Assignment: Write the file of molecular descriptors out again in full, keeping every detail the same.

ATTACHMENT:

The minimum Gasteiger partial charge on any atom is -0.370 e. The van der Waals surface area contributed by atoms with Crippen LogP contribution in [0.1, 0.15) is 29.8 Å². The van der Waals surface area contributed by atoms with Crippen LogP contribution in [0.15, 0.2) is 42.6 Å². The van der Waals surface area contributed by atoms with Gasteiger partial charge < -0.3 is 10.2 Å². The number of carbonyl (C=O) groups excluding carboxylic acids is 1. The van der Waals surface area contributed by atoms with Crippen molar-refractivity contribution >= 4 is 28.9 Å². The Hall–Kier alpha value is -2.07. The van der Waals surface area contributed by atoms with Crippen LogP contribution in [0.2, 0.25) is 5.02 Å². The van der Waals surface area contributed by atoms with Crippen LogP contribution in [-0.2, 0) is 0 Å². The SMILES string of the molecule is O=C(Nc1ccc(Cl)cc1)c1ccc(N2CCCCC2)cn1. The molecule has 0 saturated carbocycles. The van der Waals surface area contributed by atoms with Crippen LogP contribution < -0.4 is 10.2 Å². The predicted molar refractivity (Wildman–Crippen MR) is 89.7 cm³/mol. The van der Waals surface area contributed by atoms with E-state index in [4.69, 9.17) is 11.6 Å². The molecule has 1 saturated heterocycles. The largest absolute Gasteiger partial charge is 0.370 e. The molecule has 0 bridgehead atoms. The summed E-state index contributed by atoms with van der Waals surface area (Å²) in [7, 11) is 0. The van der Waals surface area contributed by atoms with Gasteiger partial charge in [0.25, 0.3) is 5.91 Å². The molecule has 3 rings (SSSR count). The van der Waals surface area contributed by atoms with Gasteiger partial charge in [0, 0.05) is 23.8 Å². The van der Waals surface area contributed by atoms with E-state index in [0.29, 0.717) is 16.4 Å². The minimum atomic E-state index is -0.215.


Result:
The minimum Gasteiger partial charge on any atom is -0.370 e. The van der Waals surface area contributed by atoms with Crippen LogP contribution in [0.1, 0.15) is 29.8 Å². The van der Waals surface area contributed by atoms with Crippen LogP contribution in [0.15, 0.2) is 42.6 Å². The van der Waals surface area contributed by atoms with Gasteiger partial charge < -0.3 is 10.2 Å². The number of carbonyl (C=O) groups excluding carboxylic acids is 1. The van der Waals surface area contributed by atoms with Crippen molar-refractivity contribution >= 4 is 28.9 Å². The Hall–Kier alpha value is -2.07. The van der Waals surface area contributed by atoms with Crippen LogP contribution in [0.2, 0.25) is 5.02 Å². The van der Waals surface area contributed by atoms with Crippen LogP contribution in [-0.2, 0) is 0 Å². The SMILES string of the molecule is O=C(Nc1ccc(Cl)cc1)c1ccc(N2CCCCC2)cn1. The molecule has 0 saturated carbocycles. The van der Waals surface area contributed by atoms with Crippen LogP contribution < -0.4 is 10.2 Å². The predicted molar refractivity (Wildman–Crippen MR) is 89.7 cm³/mol. The van der Waals surface area contributed by atoms with E-state index in [4.69, 9.17) is 11.6 Å². The molecule has 1 saturated heterocycles. The largest absolute Gasteiger partial charge is 0.370 e. The molecule has 0 bridgehead atoms. The summed E-state index contributed by atoms with van der Waals surface area (Å²) in [7, 11) is 0. The van der Waals surface area contributed by atoms with Gasteiger partial charge in [0.25, 0.3) is 5.91 Å². The molecule has 3 rings (SSSR count). The van der Waals surface area contributed by atoms with Gasteiger partial charge in [0, 0.05) is 23.8 Å². The van der Waals surface area contributed by atoms with E-state index in [0.29, 0.717) is 16.4 Å². The minimum atomic E-state index is -0.215.